Haptic Tech: The Next Communications Breakthrough?

The idea of tapping into the brain via the senses to convey more immersive experiences isn’t new. Aldous Huxley introduced “the feelies” in his 1932 classic Brave New World, often overlooked versus Orwell’s darker version of the future in 1984.

With the superheated hype around 3D movies and now televisions, it’s worth spending a moment on the other augmentation technologies that are starting to emerge over the horizon. I believe that haptic technology in particular – involving the sense of touch – is poised to enter the mainstream.

As frequently happens, push-the-envelope domains of consumer technology – gaming and porn, for example – are some of the first to produce demonstration applications of the leading edge technologies.

For example, there was a great recent write-up in IEEE Spectrum about a new haptic vest, designed to produce simulated bullet and knife impacts for a first-person action game. In a sunnier vein, CNET covered the demonstration of a haptic system integrated with Second Life avatars to produce a more physical interaction between people using the virtual world, like a long distance hug.

To highlight the increasing international work in this area, the First Augmented Human International Conference was held just two weeks ago in early April at a resort in the French Alps. Over two dozen papers were presented, ranging from gesture innovations to emotion interpretation.

The reason these events matters is because touch matters. As recently as six weeks ago, the New York Times wrote a fascinating research summary on a basketful of work underway describing compelling applications of touch, from increased classroom volunteerism to improved health. Touch, as one research leader explains in the article “…is the first language we learn…[it’s] our richest means of emotional expression throughout life.”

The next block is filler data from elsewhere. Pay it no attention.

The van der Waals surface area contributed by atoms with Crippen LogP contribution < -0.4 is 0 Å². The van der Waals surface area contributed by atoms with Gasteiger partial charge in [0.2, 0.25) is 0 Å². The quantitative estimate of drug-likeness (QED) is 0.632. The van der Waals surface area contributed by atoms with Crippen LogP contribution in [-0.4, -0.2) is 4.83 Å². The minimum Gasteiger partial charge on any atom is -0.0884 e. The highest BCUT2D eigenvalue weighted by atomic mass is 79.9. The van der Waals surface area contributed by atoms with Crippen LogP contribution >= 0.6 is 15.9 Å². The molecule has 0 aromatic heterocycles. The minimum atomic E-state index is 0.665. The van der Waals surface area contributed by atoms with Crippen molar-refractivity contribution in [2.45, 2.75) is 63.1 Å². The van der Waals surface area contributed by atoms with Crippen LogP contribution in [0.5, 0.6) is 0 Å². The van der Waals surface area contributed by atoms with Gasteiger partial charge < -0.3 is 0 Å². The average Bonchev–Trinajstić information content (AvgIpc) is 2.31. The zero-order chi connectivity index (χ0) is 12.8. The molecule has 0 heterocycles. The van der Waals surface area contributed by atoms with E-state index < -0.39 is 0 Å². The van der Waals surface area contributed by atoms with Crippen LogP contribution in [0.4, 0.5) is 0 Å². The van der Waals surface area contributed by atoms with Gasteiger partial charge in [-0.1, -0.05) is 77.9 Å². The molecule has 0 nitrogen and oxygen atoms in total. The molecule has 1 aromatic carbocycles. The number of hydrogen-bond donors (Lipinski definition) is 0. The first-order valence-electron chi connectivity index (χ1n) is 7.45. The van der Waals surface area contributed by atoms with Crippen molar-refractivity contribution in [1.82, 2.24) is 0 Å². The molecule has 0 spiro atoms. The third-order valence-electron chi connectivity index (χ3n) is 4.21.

When you begin to think about the ability to receive touch-based communications, as well as the continuing advances in the ability to send touch-based communications through gesture-control innovations from companies like Canesta, you start to get the feeling (figuratively and literally) that we are at the dawn of a whole new richer form of communications.

How will this begin to creep its way into the hurly-burly business world? It’s early to say. But, one thing we do know is that most of communications is conveyed in systems outside of the plain, written word. The fullest form of communications comes from how a person looks when they speak, the way the say their words, how they move, etc.

The other thing we seem to have learned is that the major waves of internet applications seem to be triggered by ground-breaking innovations in communications.

On this point, I thought Tim Bray, Director of Web Technologies at Sun, said it best last year (you can watch or read his full interview) when he said “One thing though: every killer app on the Internet, every success story on the Internet entirely without exception has been about communication. The killer app of the Internet is people. …Email, the web, lightweight publishing, chat, IM, Twitter, Facebook, Yahoo, Flick, Youtube, it’s all about finding new ways of sharing with other people.”